There are two sides of “modernity,” Popkin tells us. There’s modernity as destruction, evidenced by the way our great industrial advances have polluted the Earth, produced mass extinctions of animal species, and threatened our own existence. But as a counterpoint, we can also see modernity as hope: namely, the hope that technology will save our asses from this latest crisis, just as it has previously saved us from many types of disease, suffering, and ignorance. For Popkin, this distinction sets the stage for the story of the Paiter Suruí:
In the Amazon rainforest of northwest Brazil, the Paiter Suruí indigenous people had lived without interaction with Europeans until 1969, adapting with the flora and fauna of their forest home for thousands of years. European contact inevitably brought disease, eviscerating the Paiter Suruí population, which dropped from 10,000 to 240. Lumber mills and ranchers moved in. Government policy encouraged economic growth (and return on investment) at all costs.
Facing possible extinction from modernity as destruction, Almir Suruí, the dynamic Paiter Suruí leader, appealed to modernity as hope to save his people’s forest home. In 2007 he convinced the engineers behind Google Earth to create a means for tracking and reporting forest loss. The audacity of the project gave the Paiter Suruí enough notoriety to take the upper hand in the fight, and the tool engaged young members of the tribe in the work of progress. The larger challenge was to permanently protect the rainforest while providing an economic alternative to logging or ranching (and for the young people a reason to stay in the village). Collaborating with various international organizations, Suruí enrolled the rainforest in the United Nations-sponsored REDD+ program, a marketplace for carbon credits. A corporation needing to offset its carbon dioxide emissions would pay the Paiter Suruí to maintain and enhance the rainforest as a carbon sink.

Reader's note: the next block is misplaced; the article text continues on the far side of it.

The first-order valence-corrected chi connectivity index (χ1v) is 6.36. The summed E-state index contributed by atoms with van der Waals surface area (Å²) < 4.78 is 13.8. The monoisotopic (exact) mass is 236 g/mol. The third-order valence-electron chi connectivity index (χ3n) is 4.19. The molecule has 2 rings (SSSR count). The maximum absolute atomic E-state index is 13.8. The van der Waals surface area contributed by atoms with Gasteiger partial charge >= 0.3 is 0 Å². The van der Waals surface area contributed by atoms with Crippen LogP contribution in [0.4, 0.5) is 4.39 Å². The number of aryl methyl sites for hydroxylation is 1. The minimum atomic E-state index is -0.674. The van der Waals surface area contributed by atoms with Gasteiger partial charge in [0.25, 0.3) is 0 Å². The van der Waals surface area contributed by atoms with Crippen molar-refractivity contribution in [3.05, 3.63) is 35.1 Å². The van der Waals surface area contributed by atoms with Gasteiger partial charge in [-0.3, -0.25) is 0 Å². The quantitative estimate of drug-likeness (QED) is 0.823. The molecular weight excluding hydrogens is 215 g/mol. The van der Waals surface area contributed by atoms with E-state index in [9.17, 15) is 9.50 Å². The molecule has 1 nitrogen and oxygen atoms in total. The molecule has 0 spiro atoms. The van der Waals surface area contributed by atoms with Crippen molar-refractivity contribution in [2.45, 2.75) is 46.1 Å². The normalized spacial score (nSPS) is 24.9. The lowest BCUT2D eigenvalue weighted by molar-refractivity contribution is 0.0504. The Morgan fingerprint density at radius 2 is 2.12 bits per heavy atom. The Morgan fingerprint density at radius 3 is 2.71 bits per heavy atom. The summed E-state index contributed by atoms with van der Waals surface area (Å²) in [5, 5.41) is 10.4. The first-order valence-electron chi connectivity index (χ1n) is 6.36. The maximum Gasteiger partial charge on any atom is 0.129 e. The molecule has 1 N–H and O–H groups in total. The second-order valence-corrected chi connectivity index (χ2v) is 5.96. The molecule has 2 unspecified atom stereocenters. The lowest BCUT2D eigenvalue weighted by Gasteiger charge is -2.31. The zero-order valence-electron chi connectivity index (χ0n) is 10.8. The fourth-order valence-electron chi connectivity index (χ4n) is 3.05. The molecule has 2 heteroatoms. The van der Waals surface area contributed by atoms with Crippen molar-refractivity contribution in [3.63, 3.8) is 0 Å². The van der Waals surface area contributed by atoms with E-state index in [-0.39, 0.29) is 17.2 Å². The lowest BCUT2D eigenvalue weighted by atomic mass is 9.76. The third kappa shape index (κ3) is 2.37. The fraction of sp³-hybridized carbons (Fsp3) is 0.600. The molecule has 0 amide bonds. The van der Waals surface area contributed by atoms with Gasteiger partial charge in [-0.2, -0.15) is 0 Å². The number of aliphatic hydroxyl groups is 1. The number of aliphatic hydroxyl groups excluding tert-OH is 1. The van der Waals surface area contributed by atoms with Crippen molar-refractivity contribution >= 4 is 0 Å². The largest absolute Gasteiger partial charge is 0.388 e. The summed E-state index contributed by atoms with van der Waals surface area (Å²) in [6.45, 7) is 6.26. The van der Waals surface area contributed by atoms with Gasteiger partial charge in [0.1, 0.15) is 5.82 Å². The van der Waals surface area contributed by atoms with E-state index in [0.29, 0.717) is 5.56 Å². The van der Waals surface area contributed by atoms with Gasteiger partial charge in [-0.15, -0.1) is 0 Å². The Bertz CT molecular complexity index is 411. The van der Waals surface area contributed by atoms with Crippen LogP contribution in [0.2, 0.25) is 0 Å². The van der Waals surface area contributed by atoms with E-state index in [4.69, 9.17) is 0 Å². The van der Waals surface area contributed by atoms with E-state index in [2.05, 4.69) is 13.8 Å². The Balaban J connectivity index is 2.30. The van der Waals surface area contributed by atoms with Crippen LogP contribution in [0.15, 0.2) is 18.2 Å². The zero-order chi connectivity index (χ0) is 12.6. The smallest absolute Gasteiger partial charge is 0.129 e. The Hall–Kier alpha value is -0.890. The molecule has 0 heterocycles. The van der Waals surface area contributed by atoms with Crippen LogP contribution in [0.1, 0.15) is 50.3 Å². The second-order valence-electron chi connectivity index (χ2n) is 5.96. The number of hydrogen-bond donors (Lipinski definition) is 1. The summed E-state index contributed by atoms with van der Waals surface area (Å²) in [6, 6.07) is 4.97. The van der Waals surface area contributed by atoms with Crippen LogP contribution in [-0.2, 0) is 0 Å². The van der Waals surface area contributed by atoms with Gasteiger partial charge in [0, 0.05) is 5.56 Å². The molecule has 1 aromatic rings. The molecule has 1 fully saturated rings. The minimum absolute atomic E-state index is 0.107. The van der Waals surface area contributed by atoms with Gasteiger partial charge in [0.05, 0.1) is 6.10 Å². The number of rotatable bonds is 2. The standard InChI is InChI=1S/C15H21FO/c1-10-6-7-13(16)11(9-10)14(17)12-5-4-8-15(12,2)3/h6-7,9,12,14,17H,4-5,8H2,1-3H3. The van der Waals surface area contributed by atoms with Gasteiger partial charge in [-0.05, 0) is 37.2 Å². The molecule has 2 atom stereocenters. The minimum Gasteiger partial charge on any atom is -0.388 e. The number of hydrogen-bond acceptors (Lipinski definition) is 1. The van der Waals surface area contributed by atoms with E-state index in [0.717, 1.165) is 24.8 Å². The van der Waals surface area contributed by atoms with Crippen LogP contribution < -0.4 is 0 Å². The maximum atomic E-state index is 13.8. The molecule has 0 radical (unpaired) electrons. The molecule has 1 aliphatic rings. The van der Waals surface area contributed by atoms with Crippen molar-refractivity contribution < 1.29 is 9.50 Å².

the Paiter Suruí carbon offset credit project became the target of a powerful Catholic Church–backed indigenous group, CIMI, whose leaders attacked the project as commodification of nature. Though they had the same goal to save the rainforest as Almir Suruí, the CIMI activists saw the project squarely as an example of modernity as destruction, the wealthy earning on the backs of the poor.
The project now weakened by heightening protest, a rival leader, Henrique Suruí, accused Almir Suruí of corruption.… Then miners discovered gold and diamonds in the ground beneath the forest. The result was a free-for-all.
On October 13, 2016, Almir Suruí issued a panicked call for help. “This is my cry of alarm, please listen to me!” he wrote to national and international authorities and environmentalists. “We are undergoing a total invasion of deforesters and miners of diamonds and gold.” Each day 300 trucks entered and left the forest filled with lumber, the bounty of nearly 1,500 acres of tropical rainforest. The situation was dire: “Either one collaborates, or they put a gun to our heads!”…
In his cry of alarm, Almir Suruí was trying to seize the world’s attention, to make us act—immediately—while it was still possible to define the exact nature of the crime. The gun is at all our heads, he said. You living in comfort haven’t yet heeded the warning, so let me repeat it. He wrote, “The implications are terrible. In addition to environmental damage (and the challenge to our way of life), these invasions directly endanger our families and our children.”
Did anyone outside of the relatively small community of global environmental activists hear Almir Suruí’s declaration of sacrifice? Though his plea appeared on a few websites, the response was negligible. Indeed, when I search the Internet for any indication Suruí has been heeded, I come up with nothing. To my horror, the invasion goes on—today it continues at a much greater scale under the orders of right-wing Brazilian President Jair Bolsonaro, a committed political enemy of indigenous people. There seems to be no one in Brazil’s demonstrably corrupt and incompetent government to stop it. The genocide against the forest was the kind of injustice and aggression that had spurred me to action so long ago, inspired by the simple idea that Suruí had so succinctly expressed: my future is the same as yours.
Yet there’s really no us-versus-them here. The truism can’t be stated too often: We’re all in this together. President-elect Biden, it’s time to act on the eco-crisis. Long past time.
#NativeAmerican #IndigenousPeople #globalwarming #ClimateCrisis #ClimateJustice